He has three weeks to do it.
In the Granite Falls School District, where Cary serves on the board of directors, the summer school lunch program fell victim to federal Census data, which the government uses to determine which areas are eligible to receive funding.
That was surprising to Cary, who compared the finding to reports about how well the economy has recovered while most people weren't seeing it.
“I could certainly introduce you to a lot of people who are struggling right now,” Cary said. “It's unfortunate.”
Linda Hall, superintendent of the Granite Falls School District, explained that the U.S. Department of Agriculture, which reimburses school districts for summer lunch programs, said the government looks for concentrated population areas, not districts as a whole, to determine which communities qualify.
“We don't have big low-income housing development,” Hall said.
The Granite Falls School district has about 2,000 students, 45 percent of whom qualify for free or reduced lunches, Hall said.
The summer lunch program last year averaged 55 kids a day but on some days served as many as 120, she said.
The decision forced the school board to cancel the program, but Cary decided to lead an attempt to save summer lunches outside of the federal reimbursement program.
Marci Volmer, an area director for the Boys and Girls Clubs of Snohomish County, said that the Granite Falls club typically would send dozens of kids over to the school for lunch during the summer.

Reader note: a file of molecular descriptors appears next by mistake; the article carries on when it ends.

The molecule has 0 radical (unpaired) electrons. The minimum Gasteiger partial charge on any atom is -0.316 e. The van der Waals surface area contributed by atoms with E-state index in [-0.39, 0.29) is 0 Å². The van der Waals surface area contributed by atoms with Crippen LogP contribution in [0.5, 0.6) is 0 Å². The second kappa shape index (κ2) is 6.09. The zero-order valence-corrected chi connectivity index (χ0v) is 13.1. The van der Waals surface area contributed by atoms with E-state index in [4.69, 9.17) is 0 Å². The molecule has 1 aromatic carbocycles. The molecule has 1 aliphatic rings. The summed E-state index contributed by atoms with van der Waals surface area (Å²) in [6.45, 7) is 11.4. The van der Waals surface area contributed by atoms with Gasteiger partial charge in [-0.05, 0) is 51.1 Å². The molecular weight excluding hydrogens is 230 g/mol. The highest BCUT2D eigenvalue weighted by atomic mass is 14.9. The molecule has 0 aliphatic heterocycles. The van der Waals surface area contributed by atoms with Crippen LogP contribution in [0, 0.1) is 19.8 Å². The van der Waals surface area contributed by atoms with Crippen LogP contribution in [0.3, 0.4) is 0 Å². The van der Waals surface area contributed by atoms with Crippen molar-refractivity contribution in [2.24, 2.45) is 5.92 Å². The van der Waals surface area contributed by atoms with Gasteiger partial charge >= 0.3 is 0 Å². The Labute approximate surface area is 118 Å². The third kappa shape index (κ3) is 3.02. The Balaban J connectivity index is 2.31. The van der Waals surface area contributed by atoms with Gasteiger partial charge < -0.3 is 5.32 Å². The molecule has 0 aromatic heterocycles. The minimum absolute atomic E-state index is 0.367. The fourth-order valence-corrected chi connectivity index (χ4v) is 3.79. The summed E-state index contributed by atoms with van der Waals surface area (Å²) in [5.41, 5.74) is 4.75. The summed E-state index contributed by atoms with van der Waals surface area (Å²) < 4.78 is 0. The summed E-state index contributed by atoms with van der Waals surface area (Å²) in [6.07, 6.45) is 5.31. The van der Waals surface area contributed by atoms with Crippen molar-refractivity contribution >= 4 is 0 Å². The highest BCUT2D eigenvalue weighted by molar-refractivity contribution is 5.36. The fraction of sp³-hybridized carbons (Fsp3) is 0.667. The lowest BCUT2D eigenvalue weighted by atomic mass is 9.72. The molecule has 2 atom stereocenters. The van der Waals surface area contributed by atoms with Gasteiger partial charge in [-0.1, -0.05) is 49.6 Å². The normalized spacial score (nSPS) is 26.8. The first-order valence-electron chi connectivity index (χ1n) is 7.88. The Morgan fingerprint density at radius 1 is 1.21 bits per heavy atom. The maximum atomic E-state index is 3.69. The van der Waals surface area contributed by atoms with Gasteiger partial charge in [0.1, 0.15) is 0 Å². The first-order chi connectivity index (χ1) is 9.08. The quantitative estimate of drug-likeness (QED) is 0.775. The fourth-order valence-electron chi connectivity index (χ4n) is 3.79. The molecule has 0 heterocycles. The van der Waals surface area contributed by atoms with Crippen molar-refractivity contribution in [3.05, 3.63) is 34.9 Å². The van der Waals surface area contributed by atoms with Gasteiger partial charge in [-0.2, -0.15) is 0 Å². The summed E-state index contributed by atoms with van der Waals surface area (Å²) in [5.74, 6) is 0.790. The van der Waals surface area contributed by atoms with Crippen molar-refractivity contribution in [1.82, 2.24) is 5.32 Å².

“In most of our communities, the school district hosts a summer lunch program, and Boys and Girls Clubs are a partner of that,” Volmer said.
“Generally our demographic is weighed fairly heavily on kids who qualify for free or reduced lunch during the school year,” Volmer said.
Under the non-profit umbrella of the Granite Falls Community Coalition, Cary, who is also the board's community liaison, is trying to raise enough money to keep the program running this year before the first lunches of the summer are to be served June 16.
A fundraising site has been set up, raising a few hundred dollars so far. Food drives are under way at local stores, and the food bank is taking donations. But most important, Cary has been talking to people in the community.
Some of that outreach has paid off. Holy Cross Catholic Church, which is affiliated with the food bank in Granite Falls, has pledged $5,000 to support summer school lunches.
That gets them almost halfway to their goal of $12,000, which is the minimum needed to buy enough food and hire one person to serve it five days a week, Cary said.
“We don't want it to be a sandwich and chips and a pop,” Cary said. “We want it to be a hot lunch and nutritious.”
Even if he doesn't reach that monetary goal, a lunch program will still run, but it might not be for five days a week, he said.
The multi-purpose room at Granite Falls Middle School is already reserved for the lunch program for five days a week through Aug. 29.
All kids are welcome, and because federal reimbursements aren't involved, the program won't turn anyone away who needs a hot lunch, Cary said.
“If we pull this off, as far as service to the kids in the area, there would be no difference in service,” Cary said.
Chris Winters: 425-374-4165; firstname.lastname@example.org.
More Local News Headlines
Dream shared on social-media prompts EvCC to boost security Arlington thrift shop gives special-needs kids real-world skills Former county ombudsman John Koster files $950K claim Driver wipes out 5 cars at Everett repair shop Tulalip Tribes give nonprofits $5.8M in 'Raising Hands' initiative Cascade senior wants to expand her interests in robotics Lawmakers seek input on education funding in Everett on Tuesday Audit: City of Snohomish over-claimed $125K for roundabout costs
Our new comment system is not supported in IE 7. Please upgrade your browser here.